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Keith Lucas wrote:
> We're considering using threading systems to make our software a bit
> easier to write and slightly more modular, and I was wondering what
> the "state of the art" in systems design for games using threading
> looks like.
> Is it used?
> Or is it still all too new fangled, like C++ was a bit ago?
> Are people doing coarse threading: one to do the rendering, one to do
> the AI, one to do the networking?
> Or are they doing things like running a thread for every agent in the
> world to do its own AI?
> I can see plusses and minuses all up and down, I'm looking for some
How can I say this? Here are some facts:
- Threads only add overhead when used on a single processor machine
- On a multiple processor machine, threads have bad cache coherency
In short, threads are bad. Check what Ingo Molnar (system performance
guru) says about threads:
| programming 'with threads' (ie.: with Linux threads that share
| page tables) is fundamentally more error-prone that coding isolated
| threads (ie. processes). This is why you see all those lazy Linux
| programmers using processes (ie. isolated threads) - if there is no
| need to share too much state, why go the error-prone path? Under
| Linux processes scale just as fine on SMP as threads.
| the only area where 'all-shared-VM threads' are needed is where
| there is massive and complex interaction between threads. 98% of
| the programming tasks are not such. Additionally, on SMP systems
| threads are *fundamentally slower*, because there has to be
| (inevitable, hardware-mandated) synchronization between CPUs if
| shared VM is used.
| this whole threading issue i believe comes from the fact that
| it's so hard and slow to program isolated threads (processes)
| under NT (NT processes are painfully slow to be created for
| example) - so all programming tasks which are performance-sensitive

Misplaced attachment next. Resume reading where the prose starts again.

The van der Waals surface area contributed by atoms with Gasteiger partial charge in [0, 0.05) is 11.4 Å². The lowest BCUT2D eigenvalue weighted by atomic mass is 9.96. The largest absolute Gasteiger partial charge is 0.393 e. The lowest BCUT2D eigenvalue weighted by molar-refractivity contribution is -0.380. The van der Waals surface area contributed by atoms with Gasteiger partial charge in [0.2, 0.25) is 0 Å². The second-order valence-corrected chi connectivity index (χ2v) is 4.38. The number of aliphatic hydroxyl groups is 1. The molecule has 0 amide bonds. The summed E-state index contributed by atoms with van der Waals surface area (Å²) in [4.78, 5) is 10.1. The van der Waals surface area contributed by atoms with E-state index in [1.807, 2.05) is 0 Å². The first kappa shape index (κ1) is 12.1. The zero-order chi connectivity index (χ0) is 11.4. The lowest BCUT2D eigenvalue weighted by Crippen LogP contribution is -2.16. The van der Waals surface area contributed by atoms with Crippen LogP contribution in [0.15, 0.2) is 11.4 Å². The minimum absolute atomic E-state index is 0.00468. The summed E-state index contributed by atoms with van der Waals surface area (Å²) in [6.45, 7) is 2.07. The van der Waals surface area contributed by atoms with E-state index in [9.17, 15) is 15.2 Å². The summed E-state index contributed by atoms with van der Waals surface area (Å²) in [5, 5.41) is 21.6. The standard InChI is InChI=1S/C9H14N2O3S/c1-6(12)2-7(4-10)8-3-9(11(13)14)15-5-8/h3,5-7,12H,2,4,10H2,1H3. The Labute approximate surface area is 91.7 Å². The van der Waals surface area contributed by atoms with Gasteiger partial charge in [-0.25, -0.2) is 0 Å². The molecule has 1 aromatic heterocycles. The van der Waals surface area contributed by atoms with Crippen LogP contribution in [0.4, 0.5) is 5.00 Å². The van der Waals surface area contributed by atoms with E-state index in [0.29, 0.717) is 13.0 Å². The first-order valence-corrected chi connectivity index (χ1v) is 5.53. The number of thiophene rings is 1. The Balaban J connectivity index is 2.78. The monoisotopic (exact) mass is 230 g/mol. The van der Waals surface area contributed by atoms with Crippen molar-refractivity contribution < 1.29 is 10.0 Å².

| are forced to use all-shared-VM threads. Then this technological
| disadvantage of NT is spinned into a magical 'using threads is
| better' mantra. IMHO it's a fundamentally bad (and rude) thing
| to force some stupid all-shared-VM concept on all multi-context
| programming tasks.
| for example, the submitted SPECweb99 TUX results were done in a
| setup where every CPU was running an isolated thread. Windows 2000
| will never be able to do stuff like this without redesigning their
| whole OS, because processes are just so much fscked up there, and
| all the APIs (and programming tools) have this stupid bias towards
| all-shared-VM threads.
John Carmack tried using threads in Quake 3 to support multiple CPU
systems, with one thread running the game, and the other spewing the
OpenGL primitives (thus having the OpenGL driver chew up time on the
other CPU). More than one thread per CPU turned out to be too much
overhead, and it took a LOT of work to make the two-thread version work
correctly. When one thread touched some data that the other thread also
used, CPUs were constantly flushing caches (BAD!) and exchanging
coherency information (slows down the CPU). Net result: the threaded
version was SLOWER than the non-threaded version.
With a lot of work, he finally managed to squeeze an improvement out of
this, but not as much as he thought at the beginning. Do you think you
are a better coder than Carmack? ;-)
FYI, my day job is being a systems analyst for a vector supercomputer
company (NEC SX-4 and SX-5 machines with 16 and 32 vector processors and
up to 128 gigs of RAM). You know how NEC made the equivalent of threads
fast on their machines? The CPUs have NO CACHE. That's right! They just
made the memory so fast that cache wouldn't be needed, because there is
NO WAY to have fast threads (supercomputer work is usually in the 2%
that Ingo is talking about) on an multiprocessor machine with caching,
because of coherency problems.
How fast is the memory on a NEC supercomputer? well, the clock is a bit
over 200 MHz and applies to memory, but the memory bus is 256 bytes
wide, compared to the 64 bits wide memory bus on PCs. Do the
calculation, it's a freakin' large bandwidth. :-)
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